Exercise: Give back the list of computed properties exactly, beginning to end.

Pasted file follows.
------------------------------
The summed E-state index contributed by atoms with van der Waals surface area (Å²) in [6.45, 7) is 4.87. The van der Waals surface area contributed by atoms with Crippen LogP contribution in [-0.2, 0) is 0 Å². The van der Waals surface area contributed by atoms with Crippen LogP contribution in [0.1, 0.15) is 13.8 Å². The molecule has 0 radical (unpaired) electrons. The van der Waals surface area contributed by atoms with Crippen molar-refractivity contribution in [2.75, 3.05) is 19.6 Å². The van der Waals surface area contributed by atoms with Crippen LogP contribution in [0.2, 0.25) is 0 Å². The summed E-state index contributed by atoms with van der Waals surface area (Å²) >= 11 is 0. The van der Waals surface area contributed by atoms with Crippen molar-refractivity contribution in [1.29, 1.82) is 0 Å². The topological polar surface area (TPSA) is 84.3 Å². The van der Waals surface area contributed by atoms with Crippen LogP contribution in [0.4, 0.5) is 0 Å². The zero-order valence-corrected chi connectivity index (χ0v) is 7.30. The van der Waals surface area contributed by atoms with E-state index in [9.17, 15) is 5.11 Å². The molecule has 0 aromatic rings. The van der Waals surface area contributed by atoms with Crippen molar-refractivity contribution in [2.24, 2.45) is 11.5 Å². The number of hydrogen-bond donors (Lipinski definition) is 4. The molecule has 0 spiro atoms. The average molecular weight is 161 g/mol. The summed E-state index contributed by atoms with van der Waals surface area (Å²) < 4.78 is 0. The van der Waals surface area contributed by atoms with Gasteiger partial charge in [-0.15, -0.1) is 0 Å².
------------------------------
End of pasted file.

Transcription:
The summed E-state index contributed by atoms with van der Waals surface area (Å²) in [6.45, 7) is 4.87. The van der Waals surface area contributed by atoms with Crippen LogP contribution in [-0.2, 0) is 0 Å². The van der Waals surface area contributed by atoms with Crippen LogP contribution in [0.1, 0.15) is 13.8 Å². The molecule has 0 radical (unpaired) electrons. The van der Waals surface area contributed by atoms with Crippen molar-refractivity contribution in [2.75, 3.05) is 19.6 Å². The van der Waals surface area contributed by atoms with Crippen LogP contribution in [0.2, 0.25) is 0 Å². The summed E-state index contributed by atoms with van der Waals surface area (Å²) >= 11 is 0. The van der Waals surface area contributed by atoms with Crippen molar-refractivity contribution in [1.29, 1.82) is 0 Å². The topological polar surface area (TPSA) is 84.3 Å². The van der Waals surface area contributed by atoms with Crippen LogP contribution in [0.4, 0.5) is 0 Å². The zero-order valence-corrected chi connectivity index (χ0v) is 7.30. The van der Waals surface area contributed by atoms with E-state index in [9.17, 15) is 5.11 Å². The molecule has 0 aromatic rings. The van der Waals surface area contributed by atoms with Crippen molar-refractivity contribution in [2.24, 2.45) is 11.5 Å². The number of hydrogen-bond donors (Lipinski definition) is 4. The molecule has 0 spiro atoms. The average molecular weight is 161 g/mol. The summed E-state index contributed by atoms with van der Waals surface area (Å²) < 4.78 is 0. The van der Waals surface area contributed by atoms with Gasteiger partial charge in [-0.15, -0.1) is 0 Å².